Thursday, August 8, 2013

Trendy Chiang Mai

Living in Thailand is a daily non-stop language lesson. I keep discovering new meanings for English words I thought I knew and learning Thai words I have never known.

Take the word “trendy” for example. My condo is in a trendy neighborhood in Chiang Mai. Here as elsewhere, trendy means that there are many boutiques, cafes, restaurants, banks, and other services all within short walking distance. Given the neighborhood’s proximity to the airport as well as to lots of nightlife and traffic, trendy means pretty noisy, too.

My neighborhood also has some of the same features as regular non-trendy ones in Chiang Mai. These include having no walkable sidewalks, trash on the streets, thickets of overhead electrical wires, and more than a few stray dogs.

Before starting to sound like a crusty and critical expat, let me point out that there is a community where I live. Although I’ve only resided here a short time, there are many neighbors in my building that I could ask for help and vice versa. The building security guard and receptionist greet me with genuine pleasure when they see me. There is a wonderful masseuse in the lobby of my building whose seven-year-old son loves to tell me about swimming and his pool adventures when I get massages from his mom.

After telling the Thai shopkeepers on the condo's soi about my concern for the stray dog that lives on our lane—I was carrying a plate of food for the dog and searching for him at the time—they started looking after him as well.

There are two restaurants on the soi where I am a regular. One is a place called Mu’s Katsu operated by a gracious young Thai couple named Mu and Paul. The food is excellent and inexpensive. I eat at Mu’s about three times per week.

“Where is Gally?” Paul asked one evening recently.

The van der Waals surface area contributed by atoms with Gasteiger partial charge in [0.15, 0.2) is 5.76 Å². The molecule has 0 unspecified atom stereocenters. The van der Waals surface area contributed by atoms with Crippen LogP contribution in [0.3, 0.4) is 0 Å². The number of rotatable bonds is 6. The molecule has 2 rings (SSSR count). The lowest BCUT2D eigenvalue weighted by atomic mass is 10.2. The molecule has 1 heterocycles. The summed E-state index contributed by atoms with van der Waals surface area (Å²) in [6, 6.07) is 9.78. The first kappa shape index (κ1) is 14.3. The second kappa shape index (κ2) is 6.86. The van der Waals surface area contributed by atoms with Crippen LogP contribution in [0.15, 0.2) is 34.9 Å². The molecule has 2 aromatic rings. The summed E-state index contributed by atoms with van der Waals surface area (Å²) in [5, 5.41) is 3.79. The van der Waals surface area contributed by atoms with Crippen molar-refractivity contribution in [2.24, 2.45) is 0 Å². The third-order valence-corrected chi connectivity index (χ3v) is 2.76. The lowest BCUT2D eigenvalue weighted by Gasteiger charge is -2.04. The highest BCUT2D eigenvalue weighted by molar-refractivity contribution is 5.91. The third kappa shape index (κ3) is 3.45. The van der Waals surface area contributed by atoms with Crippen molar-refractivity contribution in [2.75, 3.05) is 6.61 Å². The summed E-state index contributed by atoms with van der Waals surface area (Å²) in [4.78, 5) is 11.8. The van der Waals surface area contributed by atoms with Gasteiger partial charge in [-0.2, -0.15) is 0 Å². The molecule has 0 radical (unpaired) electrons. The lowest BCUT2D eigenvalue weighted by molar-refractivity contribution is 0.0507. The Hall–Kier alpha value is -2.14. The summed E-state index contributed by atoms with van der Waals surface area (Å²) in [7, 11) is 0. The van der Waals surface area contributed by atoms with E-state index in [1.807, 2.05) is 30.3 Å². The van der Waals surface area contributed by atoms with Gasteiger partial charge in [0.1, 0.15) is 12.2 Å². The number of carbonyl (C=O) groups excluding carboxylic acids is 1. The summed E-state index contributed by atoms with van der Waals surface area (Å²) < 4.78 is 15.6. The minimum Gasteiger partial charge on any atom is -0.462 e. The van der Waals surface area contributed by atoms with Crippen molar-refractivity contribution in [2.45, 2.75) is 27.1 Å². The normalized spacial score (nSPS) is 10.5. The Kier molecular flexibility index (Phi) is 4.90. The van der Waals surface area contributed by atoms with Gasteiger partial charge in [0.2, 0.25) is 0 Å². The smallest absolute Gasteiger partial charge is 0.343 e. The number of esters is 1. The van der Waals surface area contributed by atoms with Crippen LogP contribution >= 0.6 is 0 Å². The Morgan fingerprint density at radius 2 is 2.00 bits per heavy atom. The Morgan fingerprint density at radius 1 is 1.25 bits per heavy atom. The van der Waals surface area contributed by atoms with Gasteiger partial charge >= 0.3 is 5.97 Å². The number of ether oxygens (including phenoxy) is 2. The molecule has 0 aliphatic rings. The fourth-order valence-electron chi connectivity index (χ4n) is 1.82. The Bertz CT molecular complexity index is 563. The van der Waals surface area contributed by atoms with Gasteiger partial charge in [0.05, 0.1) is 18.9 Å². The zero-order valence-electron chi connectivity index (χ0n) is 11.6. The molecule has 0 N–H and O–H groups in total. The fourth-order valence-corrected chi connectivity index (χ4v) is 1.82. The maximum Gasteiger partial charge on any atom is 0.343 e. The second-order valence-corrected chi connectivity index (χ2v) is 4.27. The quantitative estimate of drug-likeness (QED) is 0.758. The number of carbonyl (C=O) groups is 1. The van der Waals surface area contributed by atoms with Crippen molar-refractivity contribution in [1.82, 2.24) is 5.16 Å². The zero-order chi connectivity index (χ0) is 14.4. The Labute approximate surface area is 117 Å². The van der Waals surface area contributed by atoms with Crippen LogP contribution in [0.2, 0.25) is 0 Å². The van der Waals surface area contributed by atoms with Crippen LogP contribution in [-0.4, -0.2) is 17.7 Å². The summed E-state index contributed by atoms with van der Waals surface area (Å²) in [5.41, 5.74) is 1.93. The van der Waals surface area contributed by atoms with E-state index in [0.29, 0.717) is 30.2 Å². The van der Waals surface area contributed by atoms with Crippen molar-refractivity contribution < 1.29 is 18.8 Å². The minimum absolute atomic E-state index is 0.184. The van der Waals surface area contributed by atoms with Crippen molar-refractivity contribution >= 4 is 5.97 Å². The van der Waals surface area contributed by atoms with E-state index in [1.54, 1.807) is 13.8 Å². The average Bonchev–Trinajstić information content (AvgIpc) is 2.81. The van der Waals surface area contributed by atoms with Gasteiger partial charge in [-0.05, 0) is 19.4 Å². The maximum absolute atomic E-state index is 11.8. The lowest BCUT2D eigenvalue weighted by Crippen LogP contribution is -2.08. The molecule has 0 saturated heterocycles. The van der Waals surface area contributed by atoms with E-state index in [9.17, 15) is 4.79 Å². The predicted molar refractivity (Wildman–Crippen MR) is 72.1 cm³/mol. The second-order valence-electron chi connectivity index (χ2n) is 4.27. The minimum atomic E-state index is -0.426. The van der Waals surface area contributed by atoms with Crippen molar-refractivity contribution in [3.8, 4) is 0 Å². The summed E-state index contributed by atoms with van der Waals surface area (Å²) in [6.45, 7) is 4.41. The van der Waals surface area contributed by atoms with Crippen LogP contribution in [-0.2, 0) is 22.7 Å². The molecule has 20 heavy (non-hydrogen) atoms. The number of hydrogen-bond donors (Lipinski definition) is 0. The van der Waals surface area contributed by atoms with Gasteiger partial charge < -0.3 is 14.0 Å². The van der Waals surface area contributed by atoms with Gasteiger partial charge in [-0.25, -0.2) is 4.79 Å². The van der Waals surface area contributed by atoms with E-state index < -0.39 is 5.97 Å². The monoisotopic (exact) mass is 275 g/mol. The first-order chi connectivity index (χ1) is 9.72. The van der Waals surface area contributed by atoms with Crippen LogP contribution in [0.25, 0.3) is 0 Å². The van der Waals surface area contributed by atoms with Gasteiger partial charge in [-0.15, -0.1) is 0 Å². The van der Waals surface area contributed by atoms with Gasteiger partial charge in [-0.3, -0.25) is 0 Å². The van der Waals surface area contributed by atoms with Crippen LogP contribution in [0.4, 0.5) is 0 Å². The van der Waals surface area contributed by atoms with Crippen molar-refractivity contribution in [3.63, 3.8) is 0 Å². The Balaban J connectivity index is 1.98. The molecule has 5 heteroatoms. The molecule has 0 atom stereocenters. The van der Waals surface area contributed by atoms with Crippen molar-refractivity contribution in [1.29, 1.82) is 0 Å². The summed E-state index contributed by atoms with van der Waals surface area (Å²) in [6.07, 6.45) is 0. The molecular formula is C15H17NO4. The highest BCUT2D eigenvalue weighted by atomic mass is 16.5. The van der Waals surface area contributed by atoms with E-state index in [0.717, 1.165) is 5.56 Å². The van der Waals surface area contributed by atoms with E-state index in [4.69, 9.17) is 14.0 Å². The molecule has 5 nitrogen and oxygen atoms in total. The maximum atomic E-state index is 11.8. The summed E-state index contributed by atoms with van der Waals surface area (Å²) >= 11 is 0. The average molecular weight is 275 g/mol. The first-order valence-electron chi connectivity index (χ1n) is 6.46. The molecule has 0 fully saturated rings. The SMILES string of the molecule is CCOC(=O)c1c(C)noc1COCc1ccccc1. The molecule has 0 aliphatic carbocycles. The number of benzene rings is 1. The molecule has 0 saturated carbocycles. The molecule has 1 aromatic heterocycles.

“I don’t know Gally.” 

“Yes. Yes, you do,” Paul said.

“Really, I don’t.” I smiled. Smiling is very important in Thailand.

Mu’s Katsu is a small restaurant popular with Thais and foreigners alike. On this particular evening, most of the patrons were Thai.

Everyone in the place suddenly became interested in Paul’s and my conversation. It was unusual for Paul to be so insistent.

“Gally. Gally. You know Gally.” Clearly, Paul was not going to let this go. I looked around. All eyes were on me. “Please just tell him you know Gally so he will be happy and we can eat in peace,” they silently pleaded.

But I did not know Gally and had no idea where he was.

Mercifully, Paul suddenly added, “Gally. The guy from Austaylia.”

“Oh, Gary,” I said. Paul smiled. The whole restaurant breathed a sigh of relief but remained curious. Gary is a condo neighbor who is also a Mu’s Katsu regular. We have eaten there together several times.

“Gary is coming back from Australia next week.” 

“I tell you you know him,” Paul beamed triumphantly. Yes indeed. Silly me.

Oddly, the other restaurant patrons now seemed more interested than ever. Somewhat daunted by all the attention, I finished my dinner quickly and left.

Later, I told a Thai friend about my exchange with Paul. She laughed. A lot.

“You know that in Thai language ga rii means woman who sells body for sex?”

No wonder everyone in the restaurant had been so interested.

No, I did not know. Ga rii. Gary.

It is doubtful that ga rii will be a useful term. But how wonderful to have added yet another meaning to an English name and a new word to my fledgling Thai vocabulary all at the same time.

(This was originally posted on InterNations, a social network for expats. Please see link on the right of the page.)


  1. Good day Connie :) i would love to speak to you via email if that is possible. I am currently residing in South Africa but I'm looking at work abroad and Thailand has been one of my options. But i need advice from an Expat :)

    Tthank you
    Michelle van Vuuren

  2. Dear Michelle,
    Please join InterNations. It's free. See previous post for address. You can then email me through InterNations. Sorry to be so cautious but my email recently was hacked.

  3. The word "Ga Rii" in Thai is rude and harsh. I should warn you not to speak with anybody you don't have any familiar with. I'm not sure, but I think the tone of this word might equal "hooker" in American.

    The more polite word of this is "So-Pae-Nee". The tone of this word might equal "prostitute"

    Oh, I have to mention that there's also a word "Ka-rii" in another meaning. This one mean a kind of curry. We called "Kang-Ka-Rii" In this word, Ka-rii is Thai for curry. :)

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